The Battersea Park Road to Paradise

What's it about?

I look at five routs to outer and inner change, Feng Shui, Anthony Robbins (my inner giant likes to doze off), Vipassana meditation, Advaita (the discipline that asks 'Who are you anyway?) and finally shamanism.

Why Feng Shui?


Well is it, as the Chinese Government believe, no more than medieval superstition? Or are our moods and therefore energy levels influenced by what is around us?

As Tich Nat Hahn says, 'If a lettuce isn't growing well you don't blame the lettuce.' So I look at environment by calling in three qualified Feng Shui consultants. (Not all at the same time) Inevitably perhaps, they agreee on almost nothing. But I learn a lot all the same and the chapter aims to pass on the best of what I learn to you.


Anthony Robbins?  Don't you hate all that American positive thinking stuff?

Yes I do actually.  But Anthony is utterly winning and he takes no hostages.  'You say you're fat because you're 'big boned' he challenges his audience.  'I say you're fat because you eat too much of the wrong food and you don't move your bodies.'    'You say you are cynical?  No - you're cowardly.  Stop making excuses.'  Then he makes 5,000 people walk on fire on the first night.  Love him or hate him he knows how to kick ass. He kicks mine and I hope, through him to kick yours a little.


Vipassana meditation?

Yes.  It's the hardest and most painful meditation course in the UK I've heard.  If there is one that is worse then I don't recommend it.  It's 10 hours a day for 10 days.  Not speaking is the easiest part.  You also don't move and don't make eye contact.  I loathed it in the book and now I am longing to go back.  Not because I like to suffer but because the one thing worse than sitting still is not sitting still.  If the thought of sitting still for 10 days fills you with horror then you would probably benefit from going. :-)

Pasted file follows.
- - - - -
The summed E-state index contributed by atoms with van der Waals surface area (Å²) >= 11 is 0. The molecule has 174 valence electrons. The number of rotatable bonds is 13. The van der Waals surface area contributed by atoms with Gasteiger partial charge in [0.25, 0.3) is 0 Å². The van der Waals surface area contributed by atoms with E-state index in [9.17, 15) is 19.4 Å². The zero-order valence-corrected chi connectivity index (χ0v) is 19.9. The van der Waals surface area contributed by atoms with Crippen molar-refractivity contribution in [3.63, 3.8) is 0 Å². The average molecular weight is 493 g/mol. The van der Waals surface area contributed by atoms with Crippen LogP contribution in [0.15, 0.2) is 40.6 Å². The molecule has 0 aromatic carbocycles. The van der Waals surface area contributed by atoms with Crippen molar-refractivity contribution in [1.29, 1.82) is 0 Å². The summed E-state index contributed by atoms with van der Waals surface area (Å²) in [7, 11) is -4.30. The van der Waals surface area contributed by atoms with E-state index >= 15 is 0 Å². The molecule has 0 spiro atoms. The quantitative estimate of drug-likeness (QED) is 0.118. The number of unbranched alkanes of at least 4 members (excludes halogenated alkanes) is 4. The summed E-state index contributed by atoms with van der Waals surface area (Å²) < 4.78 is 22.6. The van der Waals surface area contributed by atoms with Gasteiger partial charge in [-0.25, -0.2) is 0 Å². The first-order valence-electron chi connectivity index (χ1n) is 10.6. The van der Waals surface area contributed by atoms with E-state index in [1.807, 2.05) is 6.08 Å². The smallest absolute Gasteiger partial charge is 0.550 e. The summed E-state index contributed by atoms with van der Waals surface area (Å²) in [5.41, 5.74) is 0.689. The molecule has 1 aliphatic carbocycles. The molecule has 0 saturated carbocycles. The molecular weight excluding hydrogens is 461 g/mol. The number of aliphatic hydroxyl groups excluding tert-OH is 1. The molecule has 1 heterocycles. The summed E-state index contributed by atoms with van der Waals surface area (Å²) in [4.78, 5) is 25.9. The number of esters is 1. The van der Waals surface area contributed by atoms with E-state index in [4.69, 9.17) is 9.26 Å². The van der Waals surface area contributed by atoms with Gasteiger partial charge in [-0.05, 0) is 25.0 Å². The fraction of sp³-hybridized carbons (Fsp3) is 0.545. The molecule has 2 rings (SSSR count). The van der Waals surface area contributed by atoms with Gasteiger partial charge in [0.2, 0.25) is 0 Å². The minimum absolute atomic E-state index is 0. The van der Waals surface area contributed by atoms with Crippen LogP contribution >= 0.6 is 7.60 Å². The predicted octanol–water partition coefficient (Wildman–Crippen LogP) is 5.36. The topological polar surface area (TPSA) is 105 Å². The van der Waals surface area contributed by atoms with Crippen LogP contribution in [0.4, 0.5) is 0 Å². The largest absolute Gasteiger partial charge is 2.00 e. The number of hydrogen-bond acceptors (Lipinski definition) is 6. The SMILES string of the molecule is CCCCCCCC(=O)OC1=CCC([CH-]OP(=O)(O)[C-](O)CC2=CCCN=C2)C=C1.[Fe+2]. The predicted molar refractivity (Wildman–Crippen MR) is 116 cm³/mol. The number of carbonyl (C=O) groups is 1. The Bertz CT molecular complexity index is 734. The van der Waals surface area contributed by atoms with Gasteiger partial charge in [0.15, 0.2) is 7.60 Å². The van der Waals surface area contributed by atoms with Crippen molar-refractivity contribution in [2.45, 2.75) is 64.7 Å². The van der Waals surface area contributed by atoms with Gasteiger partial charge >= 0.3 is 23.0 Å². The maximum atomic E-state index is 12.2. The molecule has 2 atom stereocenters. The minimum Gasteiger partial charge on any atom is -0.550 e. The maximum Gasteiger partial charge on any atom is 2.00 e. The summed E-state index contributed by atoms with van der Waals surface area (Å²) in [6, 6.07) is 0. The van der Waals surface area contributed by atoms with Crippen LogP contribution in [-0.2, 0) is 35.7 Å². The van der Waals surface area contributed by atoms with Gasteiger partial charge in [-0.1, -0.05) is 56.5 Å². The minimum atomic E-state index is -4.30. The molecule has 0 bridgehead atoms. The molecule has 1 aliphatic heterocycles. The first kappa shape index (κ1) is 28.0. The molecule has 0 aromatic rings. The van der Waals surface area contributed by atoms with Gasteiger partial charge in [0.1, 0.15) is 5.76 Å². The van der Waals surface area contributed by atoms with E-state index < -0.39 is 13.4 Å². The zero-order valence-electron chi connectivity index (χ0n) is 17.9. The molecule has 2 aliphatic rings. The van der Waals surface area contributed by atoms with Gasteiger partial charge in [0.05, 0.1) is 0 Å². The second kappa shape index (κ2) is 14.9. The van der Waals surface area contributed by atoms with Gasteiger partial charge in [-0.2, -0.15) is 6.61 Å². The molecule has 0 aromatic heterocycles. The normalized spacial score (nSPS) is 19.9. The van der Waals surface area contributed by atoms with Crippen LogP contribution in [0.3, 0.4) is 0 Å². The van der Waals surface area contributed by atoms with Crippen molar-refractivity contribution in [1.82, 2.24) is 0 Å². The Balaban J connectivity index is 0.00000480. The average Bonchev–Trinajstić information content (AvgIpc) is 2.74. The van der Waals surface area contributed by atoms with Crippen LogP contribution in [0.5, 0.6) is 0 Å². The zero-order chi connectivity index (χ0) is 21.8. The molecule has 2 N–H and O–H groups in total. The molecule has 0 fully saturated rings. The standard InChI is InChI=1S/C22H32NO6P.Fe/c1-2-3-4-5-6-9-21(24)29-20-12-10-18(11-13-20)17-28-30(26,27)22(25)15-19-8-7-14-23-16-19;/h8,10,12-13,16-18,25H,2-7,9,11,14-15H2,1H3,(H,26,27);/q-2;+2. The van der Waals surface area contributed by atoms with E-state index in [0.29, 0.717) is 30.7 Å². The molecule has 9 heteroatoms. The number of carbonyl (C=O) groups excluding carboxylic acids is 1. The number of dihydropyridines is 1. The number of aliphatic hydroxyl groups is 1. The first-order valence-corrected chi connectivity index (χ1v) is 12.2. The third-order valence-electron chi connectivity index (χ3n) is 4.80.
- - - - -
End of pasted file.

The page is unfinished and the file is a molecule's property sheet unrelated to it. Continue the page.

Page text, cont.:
Then Advaita?

This is Mooji who, teaching in the Advaita tradition asks you, 'Who are you?' and isn't asking for your name.  In him I experience what we call 'The Divine' just the same way that I experinced it from His Holiness the Dalai Lama.  In this chapter I attempt to convey his teachings without his presence.  'Who is breathing you?'  he asks. Well - we are not doing it are we?


And you've been breaking the law again?  Taking class A drugs?

Taking ayahuasca is certainly illegal for some.  But for shaman it is a 'sacred medicine' that has been used by tribal people for many centuries.  I had the priviledge of staying with the Ashaninka people of Peru and learning from them about co-operation rather than competition, community, and - the mind.  It's quite a trip especially for me as a drug virgin as previously I'd never taken anything stronger than coffee.



So where did you end up?

Everything the same and everything profoundly different.  It's all about our relationship to ourselves. Whoever the 'self' is.  As you know.  Our relationship to others can only flow from that. I hope you'll enjoy my journey and that it will be useful for your own. And that it will make you smile x i

Press Reviews

Engaging, lyrical and courageous, Isabel Losada is an intrepid explorer of human development and spirituality. Her journey and her honesty will make you laugh and touch your heart. This is rock’n’roll of the soul. I love this book
— William Bloom
Isabel Losada proves herself a fantastic prose-stylist and the most eloquent of guides. This is a funny, well written, warm and intelligent book.
— Piers Moore Ede

Reader Reviews

Isabel writes with humour and honesty and never fails to throw herself completely into the strangest of situations before taking a step back and being objective and honest about her findings. A very funny, interesting, and inspiring read.
— Sianypany, Amazon
Pure Delight! I loved this book. It was like hanging out with a curious but totally sane, very witty and very insightful friend! Thanks Isabel!
— Mrs Gray, Amazon